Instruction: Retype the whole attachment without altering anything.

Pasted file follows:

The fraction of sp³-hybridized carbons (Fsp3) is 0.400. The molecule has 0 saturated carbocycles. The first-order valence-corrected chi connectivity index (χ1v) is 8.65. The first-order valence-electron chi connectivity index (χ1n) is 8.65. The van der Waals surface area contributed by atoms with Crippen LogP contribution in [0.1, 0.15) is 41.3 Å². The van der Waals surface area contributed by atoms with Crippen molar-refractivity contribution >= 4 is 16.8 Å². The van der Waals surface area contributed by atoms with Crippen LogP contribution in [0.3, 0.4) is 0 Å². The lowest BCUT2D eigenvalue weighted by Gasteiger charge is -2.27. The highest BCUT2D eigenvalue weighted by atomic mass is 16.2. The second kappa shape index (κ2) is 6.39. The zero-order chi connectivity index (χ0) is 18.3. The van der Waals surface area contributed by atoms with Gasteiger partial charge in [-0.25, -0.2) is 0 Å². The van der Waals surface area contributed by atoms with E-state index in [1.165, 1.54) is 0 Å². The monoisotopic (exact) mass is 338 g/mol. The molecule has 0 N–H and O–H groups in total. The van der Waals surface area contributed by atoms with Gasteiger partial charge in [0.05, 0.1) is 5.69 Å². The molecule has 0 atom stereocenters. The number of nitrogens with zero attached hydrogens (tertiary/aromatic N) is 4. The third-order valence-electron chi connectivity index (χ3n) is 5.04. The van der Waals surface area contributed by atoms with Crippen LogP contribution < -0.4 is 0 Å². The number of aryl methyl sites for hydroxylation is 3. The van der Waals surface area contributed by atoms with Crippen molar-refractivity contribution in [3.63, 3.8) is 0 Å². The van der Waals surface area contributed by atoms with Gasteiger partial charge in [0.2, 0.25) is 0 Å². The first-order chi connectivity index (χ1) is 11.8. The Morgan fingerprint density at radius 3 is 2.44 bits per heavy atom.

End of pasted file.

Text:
The fraction of sp³-hybridized carbons (Fsp3) is 0.400. The molecule has 0 saturated carbocycles. The first-order valence-corrected chi connectivity index (χ1v) is 8.65. The first-order valence-electron chi connectivity index (χ1n) is 8.65. The van der Waals surface area contributed by atoms with Crippen LogP contribution in [0.1, 0.15) is 41.3 Å². The van der Waals surface area contributed by atoms with Crippen molar-refractivity contribution >= 4 is 16.8 Å². The van der Waals surface area contributed by atoms with Crippen LogP contribution in [0.3, 0.4) is 0 Å². The lowest BCUT2D eigenvalue weighted by Gasteiger charge is -2.27. The highest BCUT2D eigenvalue weighted by atomic mass is 16.2. The second kappa shape index (κ2) is 6.39. The zero-order chi connectivity index (χ0) is 18.3. The van der Waals surface area contributed by atoms with Gasteiger partial charge in [-0.25, -0.2) is 0 Å². The van der Waals surface area contributed by atoms with E-state index in [1.165, 1.54) is 0 Å². The monoisotopic (exact) mass is 338 g/mol. The molecule has 0 N–H and O–H groups in total. The van der Waals surface area contributed by atoms with Gasteiger partial charge in [0.05, 0.1) is 5.69 Å². The molecule has 0 atom stereocenters. The number of nitrogens with zero attached hydrogens (tertiary/aromatic N) is 4. The third-order valence-electron chi connectivity index (χ3n) is 5.04. The van der Waals surface area contributed by atoms with Crippen LogP contribution < -0.4 is 0 Å². The number of aryl methyl sites for hydroxylation is 3. The van der Waals surface area contributed by atoms with Crippen molar-refractivity contribution in [3.63, 3.8) is 0 Å². The van der Waals surface area contributed by atoms with Gasteiger partial charge in [0.2, 0.25) is 0 Å². The first-order chi connectivity index (χ1) is 11.8. The Morgan fingerprint density at radius 3 is 2.44 bits per heavy atom.